For 48 hours each weekend, C-SPAN’s BookTV gives readers nonstop access to authors appearing at town halls, literary festivals, and bookstores from Washington, D.C., to Washington State. From studios in an unassuming office building near Union Station, BookTV is led by senior executive producer Peter Slen and has amassed 200,000 hours of programming, all of which is archived online for viewers.
BookTV grew out of C-SPAN’s Booknotes program, which launched in 1989. Over time, says Slen, with so many authors to cover, C-SPAN decided to broaden its coverage and created BookTV in 1998. A dedicated staff of six now coordinate coverage of more than 800 events for nonfiction books a year. Half of those events are filmed outside of the capital.
“Where we can get out there, it’s a good thing,” says Slen, who rattles off a list of independent bookstores and festivals with whom BookTV regularly works, from Denver’s Tattered Cover to Seattle’s Elliott Bay Book Company. In that way, he hopes the program gives readers a window into the book culture of the entire country. “If you turn on BookTV, you’re seeing a bookstore—you’re not just seeing Washington and New York authors.”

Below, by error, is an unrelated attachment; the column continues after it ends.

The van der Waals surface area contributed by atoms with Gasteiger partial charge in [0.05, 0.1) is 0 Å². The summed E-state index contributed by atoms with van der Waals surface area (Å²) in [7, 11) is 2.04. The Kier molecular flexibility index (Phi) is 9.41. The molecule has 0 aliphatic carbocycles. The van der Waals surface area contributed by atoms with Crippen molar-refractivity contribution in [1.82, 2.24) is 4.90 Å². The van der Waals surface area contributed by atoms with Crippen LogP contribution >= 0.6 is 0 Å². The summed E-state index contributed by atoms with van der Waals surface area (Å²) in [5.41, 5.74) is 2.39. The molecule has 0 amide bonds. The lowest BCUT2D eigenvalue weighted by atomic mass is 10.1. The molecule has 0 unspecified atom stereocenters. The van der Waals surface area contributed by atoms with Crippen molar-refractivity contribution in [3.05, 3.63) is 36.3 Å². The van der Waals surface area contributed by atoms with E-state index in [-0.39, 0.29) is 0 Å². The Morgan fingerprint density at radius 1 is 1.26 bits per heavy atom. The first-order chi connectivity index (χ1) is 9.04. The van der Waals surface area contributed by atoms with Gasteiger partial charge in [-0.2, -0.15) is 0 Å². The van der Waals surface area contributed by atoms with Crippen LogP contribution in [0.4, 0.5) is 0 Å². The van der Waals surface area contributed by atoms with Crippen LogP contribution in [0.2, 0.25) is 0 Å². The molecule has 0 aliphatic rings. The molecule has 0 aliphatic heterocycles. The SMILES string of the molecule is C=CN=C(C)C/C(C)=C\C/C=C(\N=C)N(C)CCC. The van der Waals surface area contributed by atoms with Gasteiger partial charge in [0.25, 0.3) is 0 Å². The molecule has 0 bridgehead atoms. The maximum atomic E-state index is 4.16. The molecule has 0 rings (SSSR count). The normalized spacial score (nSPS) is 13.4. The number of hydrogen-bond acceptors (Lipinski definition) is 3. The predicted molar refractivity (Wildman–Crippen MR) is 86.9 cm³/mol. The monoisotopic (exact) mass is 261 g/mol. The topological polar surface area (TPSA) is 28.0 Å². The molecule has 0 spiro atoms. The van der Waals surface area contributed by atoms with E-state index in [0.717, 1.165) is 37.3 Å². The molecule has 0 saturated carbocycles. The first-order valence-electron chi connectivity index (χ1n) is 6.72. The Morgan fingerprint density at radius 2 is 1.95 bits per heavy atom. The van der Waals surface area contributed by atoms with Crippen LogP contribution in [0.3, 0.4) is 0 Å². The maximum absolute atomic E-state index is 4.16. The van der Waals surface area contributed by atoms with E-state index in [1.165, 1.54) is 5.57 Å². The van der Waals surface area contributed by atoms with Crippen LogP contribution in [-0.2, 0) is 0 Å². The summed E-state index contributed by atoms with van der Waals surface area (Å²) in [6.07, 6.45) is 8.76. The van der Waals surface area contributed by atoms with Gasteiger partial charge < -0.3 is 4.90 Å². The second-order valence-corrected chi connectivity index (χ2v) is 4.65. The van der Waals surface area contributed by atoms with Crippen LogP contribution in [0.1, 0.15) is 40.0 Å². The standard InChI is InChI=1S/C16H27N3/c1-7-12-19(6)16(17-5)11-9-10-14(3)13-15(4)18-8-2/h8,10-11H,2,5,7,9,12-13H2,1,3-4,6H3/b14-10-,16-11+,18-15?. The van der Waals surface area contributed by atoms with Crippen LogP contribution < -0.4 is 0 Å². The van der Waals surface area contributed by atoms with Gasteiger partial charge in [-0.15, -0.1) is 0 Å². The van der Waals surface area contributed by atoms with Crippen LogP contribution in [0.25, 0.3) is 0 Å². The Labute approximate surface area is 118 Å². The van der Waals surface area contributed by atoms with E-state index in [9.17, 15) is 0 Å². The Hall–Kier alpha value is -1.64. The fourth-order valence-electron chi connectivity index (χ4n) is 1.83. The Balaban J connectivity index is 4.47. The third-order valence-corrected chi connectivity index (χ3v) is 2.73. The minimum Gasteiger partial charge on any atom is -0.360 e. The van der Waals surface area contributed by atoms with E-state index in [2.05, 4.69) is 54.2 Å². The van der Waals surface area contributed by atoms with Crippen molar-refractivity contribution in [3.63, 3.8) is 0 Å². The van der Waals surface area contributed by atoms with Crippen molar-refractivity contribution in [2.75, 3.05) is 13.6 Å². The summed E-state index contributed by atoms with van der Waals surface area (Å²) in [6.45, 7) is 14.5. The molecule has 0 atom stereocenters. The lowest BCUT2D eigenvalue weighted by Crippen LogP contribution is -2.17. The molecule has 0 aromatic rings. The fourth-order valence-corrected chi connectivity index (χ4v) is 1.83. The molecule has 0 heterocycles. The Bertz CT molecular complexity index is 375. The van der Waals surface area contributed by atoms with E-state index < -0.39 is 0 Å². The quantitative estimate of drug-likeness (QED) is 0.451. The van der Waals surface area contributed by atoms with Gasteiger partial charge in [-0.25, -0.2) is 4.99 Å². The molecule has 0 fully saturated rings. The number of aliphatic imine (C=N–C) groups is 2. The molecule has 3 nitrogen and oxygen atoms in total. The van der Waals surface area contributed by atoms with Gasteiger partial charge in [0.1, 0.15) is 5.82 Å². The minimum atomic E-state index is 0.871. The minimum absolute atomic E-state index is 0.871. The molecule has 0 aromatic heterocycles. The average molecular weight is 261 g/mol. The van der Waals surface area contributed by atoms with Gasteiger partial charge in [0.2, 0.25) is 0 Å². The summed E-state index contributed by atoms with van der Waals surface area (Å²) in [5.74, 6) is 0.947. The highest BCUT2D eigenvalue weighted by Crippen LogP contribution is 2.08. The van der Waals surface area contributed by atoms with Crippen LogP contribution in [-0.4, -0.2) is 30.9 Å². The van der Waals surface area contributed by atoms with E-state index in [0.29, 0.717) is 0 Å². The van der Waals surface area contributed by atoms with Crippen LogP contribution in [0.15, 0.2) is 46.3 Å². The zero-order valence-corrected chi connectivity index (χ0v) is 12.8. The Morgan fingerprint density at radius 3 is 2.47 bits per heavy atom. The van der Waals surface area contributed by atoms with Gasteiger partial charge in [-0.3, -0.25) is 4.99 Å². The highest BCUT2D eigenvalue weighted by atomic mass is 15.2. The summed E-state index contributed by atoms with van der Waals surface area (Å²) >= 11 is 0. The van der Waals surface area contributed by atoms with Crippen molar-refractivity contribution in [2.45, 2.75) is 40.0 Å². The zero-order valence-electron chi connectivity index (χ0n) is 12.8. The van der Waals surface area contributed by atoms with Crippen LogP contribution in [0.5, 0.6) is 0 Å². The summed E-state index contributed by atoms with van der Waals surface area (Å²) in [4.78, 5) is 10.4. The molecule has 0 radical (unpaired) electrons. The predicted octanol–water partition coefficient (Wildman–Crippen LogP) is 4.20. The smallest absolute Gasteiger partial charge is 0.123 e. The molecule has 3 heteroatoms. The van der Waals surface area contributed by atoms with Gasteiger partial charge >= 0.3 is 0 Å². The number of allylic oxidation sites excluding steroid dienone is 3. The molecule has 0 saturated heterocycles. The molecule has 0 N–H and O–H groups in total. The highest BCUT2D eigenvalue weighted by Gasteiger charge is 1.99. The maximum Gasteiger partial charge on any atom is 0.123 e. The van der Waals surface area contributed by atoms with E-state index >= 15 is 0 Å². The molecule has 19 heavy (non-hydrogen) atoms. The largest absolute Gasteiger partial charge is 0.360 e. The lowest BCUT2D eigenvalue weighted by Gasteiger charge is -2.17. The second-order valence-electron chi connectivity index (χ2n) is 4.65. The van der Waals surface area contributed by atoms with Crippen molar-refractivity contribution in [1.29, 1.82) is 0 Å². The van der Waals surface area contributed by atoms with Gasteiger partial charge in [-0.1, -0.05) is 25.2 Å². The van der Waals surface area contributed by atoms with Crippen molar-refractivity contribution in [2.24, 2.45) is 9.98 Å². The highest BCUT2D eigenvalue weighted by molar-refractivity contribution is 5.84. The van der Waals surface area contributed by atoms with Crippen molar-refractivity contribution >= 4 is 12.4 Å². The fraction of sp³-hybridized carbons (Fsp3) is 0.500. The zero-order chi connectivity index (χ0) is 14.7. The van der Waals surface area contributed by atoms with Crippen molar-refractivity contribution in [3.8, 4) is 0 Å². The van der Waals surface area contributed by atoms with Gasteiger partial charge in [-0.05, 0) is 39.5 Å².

The other half of BookTV’s coverage is in Washington, D.C., however, and the programming is widely recognized by the area’s publishers, think tanks, and literary institutions as an essential component of any author tour. BookTV covers so many events at nearby Politics and Prose Bookstore, its crew leaves a set of lights there permanently. At the Washington Institute for Near East Policy, “We have a dedicated table in our AV room for C-SPAN,” says the institute’s director of communications Jeffrey Rubin. “Either they’re covering our books or our people are covering other books.”
Even with marketing that reaches across many major media platforms, Marji Ross, president and publisher of Washington, D.C.–based Regnery Publishing, says C-SPAN provides an essential forum that can’t be replicated. “When we plan events,” says Ross, “we always focus on events where we can get C-SPAN to cover the author.”
In a politically charged city, such universal respect stands apart, and Slen sees the impartiality of the programming as the attribute that continues to make it a respected forum. “Our goal is to get lots of points of view on the air,” he says. “We don’t determine the national conversation. We cover the national conversation.”
For Slen there’s a measure of pride in the longevity of an idea that began with a simple, “Let’s give it a try.”
“BookTV is the only place that I can think of where book talks are on the air,” he says. “Sure, you have Terry Gross’s Fresh Air. You have Good Morning America. But authors here have an hour.”
All over the country, he says, there are readers who want to see those authors speak, but “can’t attend—so we bring them there.”